Researchers have revealed unexpected variation in bee neural receptors, challenging current safety assessments of insecticides, which work by targeting these receptors.
Because bees use different versions of this receptor in different tissues and across species, it may be impossible to accurately predict the impacts of insecticide exposure on bees.
Farmers use insecticides to protect plant crops from being eaten by pests. Unfortunately, although many commonly used insecticides were initially thought to be safe, they can also harm wild bees and other beneficial pollinators.
A new study by researchers from Queen Mary University of London, published in Molecular Ecology, uncovers the molecular mechanism that explains why measuring and evaluating the effects of the insecticides is so difficult using the current assessment practices.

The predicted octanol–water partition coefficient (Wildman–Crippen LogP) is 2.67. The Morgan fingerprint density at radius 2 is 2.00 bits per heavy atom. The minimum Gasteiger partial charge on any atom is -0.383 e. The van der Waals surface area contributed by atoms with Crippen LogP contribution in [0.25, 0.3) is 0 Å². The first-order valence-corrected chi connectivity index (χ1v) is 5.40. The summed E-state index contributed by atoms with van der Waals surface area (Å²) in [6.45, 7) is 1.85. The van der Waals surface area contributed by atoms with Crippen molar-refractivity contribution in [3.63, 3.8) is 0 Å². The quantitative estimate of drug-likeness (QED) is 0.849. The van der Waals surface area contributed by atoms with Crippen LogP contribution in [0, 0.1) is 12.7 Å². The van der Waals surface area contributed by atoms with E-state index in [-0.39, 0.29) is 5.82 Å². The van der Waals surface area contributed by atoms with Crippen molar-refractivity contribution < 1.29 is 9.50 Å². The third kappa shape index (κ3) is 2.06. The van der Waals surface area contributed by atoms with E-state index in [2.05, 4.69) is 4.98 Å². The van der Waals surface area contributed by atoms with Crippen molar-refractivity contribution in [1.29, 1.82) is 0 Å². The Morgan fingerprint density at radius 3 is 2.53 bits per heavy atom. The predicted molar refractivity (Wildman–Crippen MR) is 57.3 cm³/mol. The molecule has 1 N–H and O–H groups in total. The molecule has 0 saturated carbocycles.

The most commonly used insecticides, which include neonicotinoids and their potential replacements, target a neural receptor that is present in all animals. The idea that bees might have different versions of this receptor had not yet been considered in insecticide safety evaluations. Also, it was unclear to what extend bees use these receptors outside the brain.
The researchers used high-resolution molecular techniques to understand how the bodies of bumble bees and honey bees build the neural receptor targeted by insecticides. The researchers found that in different tissues, the receptor is made using different components.
There were also major differences between bees of different ages and between species. The effects on an insecticide depend on how the receptor is built. Thus, the diverse manners through which the receptors are built can explain why the insecticides have extremely diverse effects.
Posted On: 18/01/2023